Among the heathen Northmen, as we have seen, every pleader, whether plaintiff or defendant, was obliged to take a preliminary oath on the sacred stalla hringr, or altar ring, duly bathed in the blood of an ox sacrificed for the purpose. This custom was preserved in England, where the Anglo-Saxon laws required, except in trivial cases, a “fore-oath” from the accuser (forath, antejuramentum, præjuramentum), and William the Conqueror, in his compilation of the laws of Edward the Confessor, shows that this was sometimes strengthened by requiring the addition of conjurators, who were in no sense witnesses, since their oath had reference, not to the facts of the case, but solely to the purity of intention on the part of the accuser.268 Indications of the same procedure are to be96 found in the collection known as the laws of Henry I.269 Probably to the development of this may be attributed the peculiar device of the secta already referred to (p. 84), consisting of those who supported the plaintiff by their oaths while in no sense absolute witnesses. They were not even examined unless the defendant demanded it. The bringing of the secta or suit remained a matter of form long after the actual production of the witnesses had become obsolete in the fourteenth century, and it was not finally abolished until 1852.270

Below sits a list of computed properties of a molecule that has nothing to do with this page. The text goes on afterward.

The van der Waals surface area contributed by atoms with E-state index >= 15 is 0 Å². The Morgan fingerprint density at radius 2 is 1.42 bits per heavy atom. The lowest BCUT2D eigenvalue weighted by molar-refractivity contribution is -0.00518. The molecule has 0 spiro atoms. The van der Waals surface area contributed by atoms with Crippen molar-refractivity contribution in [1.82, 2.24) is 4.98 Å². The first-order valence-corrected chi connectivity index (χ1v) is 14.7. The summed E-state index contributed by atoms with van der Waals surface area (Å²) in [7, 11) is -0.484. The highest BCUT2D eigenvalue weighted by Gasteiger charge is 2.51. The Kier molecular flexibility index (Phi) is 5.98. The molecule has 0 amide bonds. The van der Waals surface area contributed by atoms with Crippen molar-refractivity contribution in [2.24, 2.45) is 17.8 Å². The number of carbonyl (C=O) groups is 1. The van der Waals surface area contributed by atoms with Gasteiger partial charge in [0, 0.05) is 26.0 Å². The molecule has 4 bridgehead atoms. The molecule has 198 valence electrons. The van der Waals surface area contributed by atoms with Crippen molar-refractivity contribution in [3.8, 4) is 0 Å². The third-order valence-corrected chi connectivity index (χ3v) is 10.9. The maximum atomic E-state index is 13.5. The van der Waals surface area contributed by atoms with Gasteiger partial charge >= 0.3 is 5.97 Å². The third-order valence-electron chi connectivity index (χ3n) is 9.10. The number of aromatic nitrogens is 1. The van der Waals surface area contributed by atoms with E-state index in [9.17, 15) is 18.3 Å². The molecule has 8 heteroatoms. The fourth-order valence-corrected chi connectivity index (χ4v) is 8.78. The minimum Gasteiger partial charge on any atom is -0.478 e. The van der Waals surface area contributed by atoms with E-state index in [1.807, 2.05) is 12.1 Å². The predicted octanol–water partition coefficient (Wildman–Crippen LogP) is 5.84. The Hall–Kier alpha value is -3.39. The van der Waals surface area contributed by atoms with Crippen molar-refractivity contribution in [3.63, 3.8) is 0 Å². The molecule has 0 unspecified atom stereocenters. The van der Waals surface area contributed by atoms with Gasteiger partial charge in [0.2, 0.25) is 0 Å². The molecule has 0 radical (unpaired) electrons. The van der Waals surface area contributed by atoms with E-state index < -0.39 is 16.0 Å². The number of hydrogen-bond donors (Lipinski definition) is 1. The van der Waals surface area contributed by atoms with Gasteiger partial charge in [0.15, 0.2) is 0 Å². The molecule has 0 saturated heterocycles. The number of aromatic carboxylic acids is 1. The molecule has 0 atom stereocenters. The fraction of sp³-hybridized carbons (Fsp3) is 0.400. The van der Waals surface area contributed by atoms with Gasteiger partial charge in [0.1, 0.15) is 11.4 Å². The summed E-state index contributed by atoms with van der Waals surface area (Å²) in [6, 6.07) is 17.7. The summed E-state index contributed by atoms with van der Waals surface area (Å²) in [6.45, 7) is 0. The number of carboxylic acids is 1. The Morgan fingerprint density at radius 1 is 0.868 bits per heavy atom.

In an age of comparative simplicity, it is natural that men should turn rather to the guarantees of individual character, or to the forms of venerable superstition, than to the subtleties of legal procedure. Even as the defendant was expected to produce vouchers of his truthfulness, so might the plaintiff be equally required to give evidence that his repute among his neighbors was such as to justify the belief that he would not bring a false charge or advance an unfounded claim. The two customs appear to arise from the same process of reasoning and to be identical in spirit, leading to a contest between the two parties as to which could bring forward the largest and most credible number of conjurators, and the position of the accused being outsworn was a recognized circumstance in jurisprudence. Thus, the Council of Tribur in 895 provides that in such case he must either confess or undergo the ordeal.271 In process of time accusatorial conjurators became commonly used in many places. In Béarn the laws of the thirteenth century provide that in cases of debt under forty sous, where there was no testimony on either side, the claimant could substantiate his case by bringing forward one conjurator, while the defendant could rebut it with two.272 A similar rule obtained in97 England in all actions arising from contracts and sales;273 and in the laws of Soest in Westphalia, compiled at the end of the eleventh or the commencement of the twelfth century, an accusation of homicide could be proved by six conjurators swearing with the prosecutor, while if this failed the accused could then clear himself with eleven compurgators.274 Throughout Germany, in the thirteenth century, we find the principle of accusing conjurators generally received, as is evident from the juramentum supermortuum already referred to, and other provisions of the municipal law.275 So thoroughly, indeed, was this established that, in some places, in prosecutions for highway robbery, arson, and other crimes, the accuser had a right to require every individual in court, from the judge to the spectator, to help him with an oath or to swear that he knew nothing of the matter, and even the attorney for the defendant was obliged to undergo the ceremony.276 In Sweden it was likewise in use under the name of jeff niteed;277 and in the compilation of the laws by Andreas, Archbishop of Lunden, in the thirteenth century, there is a curious provision for cases of secret murder by which the accuser could force nine men successively to undergo the hot-iron ordeal, after which, if thus far unsuccessful, he could still force a tenth man to trial on producing twelve conjurators to swear to the guilt of the accused—these conjurators, in case of acquittal, being each liable to a fine of three marks to the accused and as much to the church.278 In Norway and Iceland, in certain cases of imputed crime, the accuser was bound to produce ten companions, of whom eight98 appeared simply as supporters, while two swore that they had heard the offence spoken of, but that they knew nothing about it of their own knowledge—the amount of weight attached to which asseveration is shown by the fact that the accused required only two conjurators to clear himself.279